Religion has become an increasingly sensitive subject, especially when scientific discourse, or even other structurally different belief systems, challenge the foundation of a religion. It might be difficult to accept that someone else who contradicts your structured, coherent and reasonable belief system is not out of their mind.
To avoid stifling discussions and progress, we must avoid isolating anyone who voices their dissatisfaction and concern, even if they happen to support flawed arguments, false narratives or unrealistic goals. The first step in dismantling intolerance is to accept that it is a destructive attitude that could develop in anyone under certain circumstances — it is not a hardwired mentality and it can be unlearned.
Imagine the following example: I listen to metal music, but a lot of people don’t enjoy metal, and similarly I don’t enjoy a lot of other music.
I know that my musical experience is real and valid because I enjoy metal music, but that is not sufficient for me to conclude that other people’s musical experience is not equally as real, and similarly others cannot conclude that my musical experience is invalid. I do recognize the musical value in rap, hip-hop, country and everything else, yet I admit that my repertoire in these genres is not large enough for me to begin to enjoy them as much as I do metal. My friends enjoy other music, and I’m fine with that, and vice versa.
What I would certainly not be okay with is anyone claiming metal is not music, because such a claim directly implies that I am incapable of perceiving and understanding rhythm, melody and dynamics along with every other cognitive skill required to enjoy music.
Similarly, the validity of one’s spiritual experience is not sufficient to discard someone else’s, nor is it acceptable to discredit a coherent belief system, and it is certainly wrong to conclude that the other is irrational on the basis that they subscribe to an alternative view. If this were to happen to anyone, they should point out the insult and make it clear that it perpetuates ignorance, instead of adopting the same attitude towards the other.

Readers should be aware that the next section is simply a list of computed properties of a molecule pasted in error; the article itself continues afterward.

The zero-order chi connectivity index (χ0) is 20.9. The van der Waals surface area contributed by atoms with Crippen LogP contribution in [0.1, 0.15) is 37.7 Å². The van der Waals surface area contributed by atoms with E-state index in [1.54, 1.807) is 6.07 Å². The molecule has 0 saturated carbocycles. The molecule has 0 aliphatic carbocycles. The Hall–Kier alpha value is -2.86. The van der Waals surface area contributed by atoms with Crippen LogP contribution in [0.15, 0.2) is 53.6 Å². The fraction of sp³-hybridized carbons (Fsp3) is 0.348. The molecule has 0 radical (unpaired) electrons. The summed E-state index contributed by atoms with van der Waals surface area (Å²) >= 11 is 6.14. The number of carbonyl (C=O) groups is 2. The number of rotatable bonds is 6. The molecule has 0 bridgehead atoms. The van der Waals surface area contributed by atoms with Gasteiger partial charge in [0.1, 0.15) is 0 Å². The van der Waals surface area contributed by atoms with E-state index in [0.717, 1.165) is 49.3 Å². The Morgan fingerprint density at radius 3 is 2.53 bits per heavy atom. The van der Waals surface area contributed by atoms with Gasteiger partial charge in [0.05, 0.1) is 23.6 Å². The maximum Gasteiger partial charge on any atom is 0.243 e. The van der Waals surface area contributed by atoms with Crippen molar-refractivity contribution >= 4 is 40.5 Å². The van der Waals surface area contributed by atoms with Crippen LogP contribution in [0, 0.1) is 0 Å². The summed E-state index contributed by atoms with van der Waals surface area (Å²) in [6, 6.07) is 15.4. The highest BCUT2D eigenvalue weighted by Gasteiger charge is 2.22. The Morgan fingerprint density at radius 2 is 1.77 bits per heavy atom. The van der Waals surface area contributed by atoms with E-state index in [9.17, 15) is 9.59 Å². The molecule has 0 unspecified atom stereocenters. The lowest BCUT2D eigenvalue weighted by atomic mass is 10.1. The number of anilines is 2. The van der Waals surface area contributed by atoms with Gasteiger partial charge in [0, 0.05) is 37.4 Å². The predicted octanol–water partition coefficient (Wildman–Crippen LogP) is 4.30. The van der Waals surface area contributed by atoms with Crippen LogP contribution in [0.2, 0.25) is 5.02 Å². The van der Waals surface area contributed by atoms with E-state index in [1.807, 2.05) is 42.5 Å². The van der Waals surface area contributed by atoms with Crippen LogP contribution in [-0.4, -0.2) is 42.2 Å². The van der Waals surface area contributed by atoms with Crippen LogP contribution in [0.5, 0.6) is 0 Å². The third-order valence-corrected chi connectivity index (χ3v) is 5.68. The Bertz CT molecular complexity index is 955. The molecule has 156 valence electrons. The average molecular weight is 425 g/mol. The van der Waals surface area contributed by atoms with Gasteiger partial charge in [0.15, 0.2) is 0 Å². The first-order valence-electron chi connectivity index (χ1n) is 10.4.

In brief, we should realize that it is tempting for anyone to adopt a defensive stance when faced with an alien concept, and to negatively criticize differences. If one ever happens to develop an intolerance towards an idea, they ought to ask themselves if the existence of an alternative experience threatens their own before they create an unwanted conflict.
Let me remind you: we live in the middle of a very rich community in NYU Abu Dhabi and in the UAE, and we have access to many cultures and countries through our study abroad and our acquaintances. We must all be willing to adopt an openness to new ideas and recalibrate our criteria of what is considered taboo or inappropriate — not just religiously, but also culturally and socially — to prevent any intolerance from developing in our community.
Religious and spiritual diversity is of immense educational value — it is comparable to the richness in language variations, regional foods, biodiversity and artistic diversity.
Just like there is richness in having numerous languages spoken around the world, as each has its own package of expressions and ideas, religious diversity gives us access to alternative perceptual viewpoints, narratives, metaphors and values that we would have otherwise ignored or avoided.
Majed Bou Ghanem is a contributing writer. Email him at